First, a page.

- Low execution risk: The risk of a story-based reward failing to be completed is very low. The production techniques for text, images, sounds and video are well understood and highly reproducible. If new technology is kept to a minimum, the use of story-based rewards is highly unlikely to delay the shipment of your game.
- High burn out: Most story rewards have very low variability. When you see them once, you’ve sucked out 99% of their value. When you see them again, players get much less buzz. Repeated often enough and they become downright irritating. Imagine if you were forced to watch the main intro animation when you start up a game. It rapidly loses its appeal.
- Limited economies of scale: With high burn out come very limited economies of scale. Every time you want a new reward, you need to custom craft a new one. The cost of generating new reward increases linearly with the number of rewards. More algorithmic systems, on the other hand, tend to have a higher initial cost but can be reused over and over again. Imagine having to come up with a unique and enticing story element every time the player killed a monster. It is much cheaper in the long run to simply give the player a few points or a health pack. Also note that the cost of a small increase in realism is multiplied across all the story rewards in your game. This gets expensive quicly.
- Changes are expensive: Exploring variations on story elements is expensive. Often the plot points need to be rebuilt from scratch. If you are dealing with text, this isn’t so bad. If you are dealing with $50,000 cutscenes, it can be quite painful. Contrast this to more algorithmic system were changing drop percentages on rare items may be as simple as tweaking a single number and seeing what happens.
There are some folks out there who claim that stories work poorly with games. This has some root of truth. If you focus only on the quality of the story, you’ll find that your gameplay elements will appear to constantly interrupt and slow down the flow of the story compared to say your favorite movie. It can be difficult to built dramatic tension in a typical manner when the player is constantly jumping about, pressing buttons and performing other mechanical actions.
However, story can still be used as a vital element to the game. It can add an emotional richness to the reward system that is difficult and expensive to achieve using algorithmic techniques. Story must always serve the greater good of the game.
To return to our cooking metaphor, I find story to be much like a fine wine. When you pour a glass of gloriously rich merlot, you’ll discover all sorts of delicate nuances that are simply impossible to find anywhere else. Yet, that same glass of wine can also be used to cook some wonderful dishes. A nice lobster bisque wouldn’t be complete without a dash of wine to accent the flavor. Stories in games are really the equivalent of cooking wine, an essential and useful ingredient for many popular genres.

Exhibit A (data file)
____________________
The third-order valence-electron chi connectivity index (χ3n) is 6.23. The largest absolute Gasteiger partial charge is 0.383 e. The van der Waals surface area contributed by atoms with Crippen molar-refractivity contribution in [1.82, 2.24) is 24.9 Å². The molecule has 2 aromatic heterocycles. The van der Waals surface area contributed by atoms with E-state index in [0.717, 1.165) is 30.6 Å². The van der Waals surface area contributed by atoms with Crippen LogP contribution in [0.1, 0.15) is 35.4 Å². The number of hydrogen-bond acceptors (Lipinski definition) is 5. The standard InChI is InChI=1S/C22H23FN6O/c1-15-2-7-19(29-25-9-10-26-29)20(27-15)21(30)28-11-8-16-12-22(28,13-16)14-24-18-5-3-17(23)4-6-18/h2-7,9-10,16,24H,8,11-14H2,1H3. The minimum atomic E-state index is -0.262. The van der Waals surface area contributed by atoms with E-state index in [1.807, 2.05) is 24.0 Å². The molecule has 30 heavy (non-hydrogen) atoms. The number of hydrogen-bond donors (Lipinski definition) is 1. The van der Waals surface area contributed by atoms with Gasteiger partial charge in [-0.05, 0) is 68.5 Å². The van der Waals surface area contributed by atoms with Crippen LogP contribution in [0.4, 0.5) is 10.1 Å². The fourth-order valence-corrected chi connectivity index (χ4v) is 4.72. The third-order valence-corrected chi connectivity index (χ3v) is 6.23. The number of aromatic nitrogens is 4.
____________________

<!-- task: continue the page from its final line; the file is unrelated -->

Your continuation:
On the other hand, there are lots great dishes that you can cook without using any wine at all, just like there are some great games you can build that don’t use story. If game design is anything like cooking, there is an entire universe of game designs that work perfectly well without any story elements.
If you are yourself a story snob (I was for many years), you need to ask yourself “Am I in this business primarily to build a great game or am I in it to craft a great story?”
Pick your passion. If you really want to make movies, go for it. Move to LA, buy a video camera and get started! For those who choose to remain in the game industry, we’ve got a unique and wonderful medium that deserves to be explored and expanded as a powerful expressive force in its own right. Learn from old school linear media, but never be bound by its constraints. Use it as one ingredient in your dish only if you want a dash of story flavor.
Don’t be a story snob and assume blindly that your game needs a story. Players buy games for the total experience and you should choose the appropriate reward system that best fits the experience that you are attempting to craft.
How the story fiends filter great games
“I believe if Tetris were presented today, here is what the producer would be told: Go back give me more levels give me better graphics give me cinematics and you re probably going to need a movie license to sell that idea to the public. The producer would go away dejected. Today, Tetris might never be made.”
Satoru Iwata, GDC 2006 Keynote
Burn out: When you create story elements as rewards, you experience the same reward over and over again as you play test the title. This leads to burn out on those rewards.
“And the thing is, once you have the IDEA, your fun- as a designer- is really over. If you are working in the single player action-adventure genre, and are fortunate enough to be working with a team that can execute the crap out of what you think is an amazing idea, you don’t get much out of actually seeing your idea executed. You get a little, sure. You get the little tinglies and such. It’s a neat moment to see your idea brought to life. But you already saw the idea, already experienced the amazing moment…but it was in your head months ago. Now it’s just a slog to execute the damn thing so OTHERS- the PLAYERS- can enjoy what you’ve already finished enjoying.”